I make my own dresses, tops, skirts, jackets etc. Not underwear. I like making my own clothes for the creative outlet, plus I can get them to fit me. Nothing I have ever bought has fitted satisfactorily. I love searching out the fabrics. I also knit and crochet. I always wash my fabric before making it up in case there is shrinkage. I also add salt to the water in that wash to prevent dye run. I got some gorgeous fabric recently for an amazing bargain ($4 a metre from $40 metre) as it was supposed to not be colour fast. At $4 metre it was worth trying out. Washed in warm water wth salt and no dye run at all. I have made a skirt and top out of it and am delighted with the results.

    1 Reply
  • Photo_dec_18_12_14_23_pm_large

    Mar 14, 2014, 05.51 PMby MrsCharisma

    What a fun project!

    I don’t buy clothes much anymore because work demands such a practical wardrobe and I am having fun sewing. I do buy jeans, underwear, socks, sweaters. I knit and crochet and can’t bring myself to pay retail for hats and scarves; but I buy gloves/mittens.

    I have yet to sew any outerwear but that’s on my list for this year. I live in MN so a coat or jacket is worn probably 9-10 months out of the year!

    I blog at sewcraftychemist on blogger.

    While I cringe at many of the plus sized pattern offerings, I also cringe at the notion that every thin woman “doesn’t eat” or isn’t “real” because she’s thin. It makes me really angry as it bothers my almost 16 year old who is very tall and thin due to genetics; not because she starves herself. Ugh.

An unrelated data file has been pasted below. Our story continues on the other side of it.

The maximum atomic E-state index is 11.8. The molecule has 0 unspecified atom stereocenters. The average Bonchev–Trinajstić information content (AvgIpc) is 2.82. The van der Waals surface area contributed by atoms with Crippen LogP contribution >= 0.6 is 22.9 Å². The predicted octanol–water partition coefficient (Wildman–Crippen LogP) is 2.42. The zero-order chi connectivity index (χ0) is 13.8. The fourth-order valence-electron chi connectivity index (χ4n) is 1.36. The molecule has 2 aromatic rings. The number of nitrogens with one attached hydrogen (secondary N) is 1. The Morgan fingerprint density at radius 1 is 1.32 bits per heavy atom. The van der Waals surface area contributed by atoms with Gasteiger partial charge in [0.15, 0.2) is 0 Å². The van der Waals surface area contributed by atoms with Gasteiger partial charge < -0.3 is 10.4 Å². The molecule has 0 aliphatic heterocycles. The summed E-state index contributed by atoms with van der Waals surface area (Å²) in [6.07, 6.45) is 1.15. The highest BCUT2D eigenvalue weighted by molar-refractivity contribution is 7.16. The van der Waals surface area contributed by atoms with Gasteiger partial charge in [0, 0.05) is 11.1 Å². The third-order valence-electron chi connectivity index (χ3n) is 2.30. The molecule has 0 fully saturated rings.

1 Reply
    • Dsc08840_large

      Mar 14, 2014, 10.21 PMby Sabrina Wharton-Brown

      Hello MrsCharisma,

      It’s comforting to know there is somewhere with weather less Summery than England! It’s March and we’d still freezing if we didn’t wear our winter coats! : )

      Because of the constraints of the competition I’ve had to change my work (one has to keep reading these competition briefs or one can go off track). Now I’m going to design and make a dress that looks nice on a short, “modestly-endowed” girl (me) and I only have three weeks. Luckily I can make it in calico (muslin) so I don’t have to spend time shopping for fabric. I think I have to do a photo-shoot, but I haven’t done one before unless you count for my blog, and it might be fun.

      I’m glad to know I’m not alone in my annoyance at the modern idea of a “healthy” or “real” woman’s figure! I like my looks anyway; I’d rather look like a ballerina than a Barbie! : )


    • This is a question
  1. Sign in to add a post

Recent Posts